From the 1827 Portland directory we learn that Ebenezer was a baker and from the Weekly Eastern Argus we learn that he sold his land and house in 1830.  In 1837 Ebenezer and Jane divorced – she then married Oliver E Silsby in 1838 and Ebenezer married Anna Blair in 1855.  He died in November 1857 in Portland from Consumption.

We have some research questions regarding Ebenezer:

Who were the parents of Ebenezer Shackford (1792-1859)?

Where was Ebenezer Shackford buried?

When did Ebenezer’s wife Anna Blair Shackford die?

Who were the parents of Ebenezer’s wives?

We will probably search the newspapers referred to in the Young’s helpful book Vital Records of Maine, 1785-1820 and recommend this books to others researching individuals who lived in Maine during this timeframe.

And the next time we copy pages from a book from a library distant from our home, we’ll be sure to copy the pages of the book that told us which newspapers the book was referring to – lesson learned for next genealogy RV trip!!!

SOURCES:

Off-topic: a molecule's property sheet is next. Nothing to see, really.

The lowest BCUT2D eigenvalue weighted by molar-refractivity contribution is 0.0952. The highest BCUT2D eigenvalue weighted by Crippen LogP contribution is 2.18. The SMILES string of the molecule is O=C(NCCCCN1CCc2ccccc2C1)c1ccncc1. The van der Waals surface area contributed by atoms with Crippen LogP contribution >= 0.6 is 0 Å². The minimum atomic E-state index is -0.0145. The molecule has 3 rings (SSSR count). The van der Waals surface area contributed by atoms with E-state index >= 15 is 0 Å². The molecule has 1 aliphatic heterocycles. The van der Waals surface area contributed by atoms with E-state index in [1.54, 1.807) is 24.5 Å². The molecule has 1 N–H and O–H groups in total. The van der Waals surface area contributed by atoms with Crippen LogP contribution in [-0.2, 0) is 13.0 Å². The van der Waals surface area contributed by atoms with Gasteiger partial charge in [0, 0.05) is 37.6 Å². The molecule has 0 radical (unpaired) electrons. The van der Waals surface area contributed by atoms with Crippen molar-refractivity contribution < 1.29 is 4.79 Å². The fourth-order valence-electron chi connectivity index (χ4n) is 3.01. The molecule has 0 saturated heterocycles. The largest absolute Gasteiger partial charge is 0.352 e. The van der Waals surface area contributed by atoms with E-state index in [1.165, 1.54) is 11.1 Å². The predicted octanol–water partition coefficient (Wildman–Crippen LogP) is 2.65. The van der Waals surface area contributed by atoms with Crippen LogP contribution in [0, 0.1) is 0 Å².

Find A Grave, Find A Grave, digital images (http://www.findagrave.com : accessed 17 July 2014), Ebenezer Shackford, Find A Grave Memorial# 101709555

Find A Grave, Find A Grave, digital images (http://www.findagrave.com : accessed 17 July 2014), Eliza Shackford, Find A Grave Memorial# 101709556

“HOUSE AND LAND,” Weekly Eastern Argus (Portland, Maine), 18 May 1830; digital images, America’s Historical Newspapers, Godfrey Memorial Library (http://infoweb.newsbank.com : accessed 15 July 2014).

Maine, Death Records, 1617-1922, , Eliza Shackford, 19 July 1819; digital records, Ancestry.com (http://www.ancestry.com : accessed 15 September 2016); Maine State Archives; Cultural Building, 84 State House Station, Augusta, ME 04333-0084; 1908-1922 Vital Records; Roll #: 10.